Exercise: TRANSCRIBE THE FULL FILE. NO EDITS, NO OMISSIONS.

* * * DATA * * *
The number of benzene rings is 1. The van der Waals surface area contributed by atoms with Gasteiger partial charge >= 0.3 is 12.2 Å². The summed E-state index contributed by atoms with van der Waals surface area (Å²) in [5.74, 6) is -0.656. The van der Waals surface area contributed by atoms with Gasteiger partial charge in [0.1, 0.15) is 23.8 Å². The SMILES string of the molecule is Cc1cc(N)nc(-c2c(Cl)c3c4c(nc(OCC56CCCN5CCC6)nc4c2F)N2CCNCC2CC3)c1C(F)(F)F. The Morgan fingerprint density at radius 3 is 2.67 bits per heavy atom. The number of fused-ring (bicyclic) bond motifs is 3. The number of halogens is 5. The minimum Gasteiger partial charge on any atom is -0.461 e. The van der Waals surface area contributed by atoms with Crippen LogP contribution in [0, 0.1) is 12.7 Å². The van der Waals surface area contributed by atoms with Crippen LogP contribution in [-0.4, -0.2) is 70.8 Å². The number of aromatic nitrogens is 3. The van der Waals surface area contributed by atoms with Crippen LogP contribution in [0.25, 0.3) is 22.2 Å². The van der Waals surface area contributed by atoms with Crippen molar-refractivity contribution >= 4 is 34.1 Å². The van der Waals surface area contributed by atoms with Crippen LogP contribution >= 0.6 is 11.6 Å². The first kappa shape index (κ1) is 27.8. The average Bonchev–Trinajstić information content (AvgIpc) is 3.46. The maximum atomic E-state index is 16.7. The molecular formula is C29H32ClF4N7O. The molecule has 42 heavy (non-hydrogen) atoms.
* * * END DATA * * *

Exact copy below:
The number of benzene rings is 1. The van der Waals surface area contributed by atoms with Gasteiger partial charge >= 0.3 is 12.2 Å². The summed E-state index contributed by atoms with van der Waals surface area (Å²) in [5.74, 6) is -0.656. The van der Waals surface area contributed by atoms with Gasteiger partial charge in [0.1, 0.15) is 23.8 Å². The SMILES string of the molecule is Cc1cc(N)nc(-c2c(Cl)c3c4c(nc(OCC56CCCN5CCC6)nc4c2F)N2CCNCC2CC3)c1C(F)(F)F. The Morgan fingerprint density at radius 3 is 2.67 bits per heavy atom. The number of fused-ring (bicyclic) bond motifs is 3. The number of halogens is 5. The minimum Gasteiger partial charge on any atom is -0.461 e. The van der Waals surface area contributed by atoms with Crippen LogP contribution in [0, 0.1) is 12.7 Å². The van der Waals surface area contributed by atoms with Crippen LogP contribution in [-0.4, -0.2) is 70.8 Å². The number of aromatic nitrogens is 3. The van der Waals surface area contributed by atoms with Crippen LogP contribution in [0.25, 0.3) is 22.2 Å². The van der Waals surface area contributed by atoms with Crippen molar-refractivity contribution >= 4 is 34.1 Å². The van der Waals surface area contributed by atoms with Crippen LogP contribution >= 0.6 is 11.6 Å². The first kappa shape index (κ1) is 27.8. The average Bonchev–Trinajstić information content (AvgIpc) is 3.46. The maximum atomic E-state index is 16.7. The molecular formula is C29H32ClF4N7O. The molecule has 42 heavy (non-hydrogen) atoms.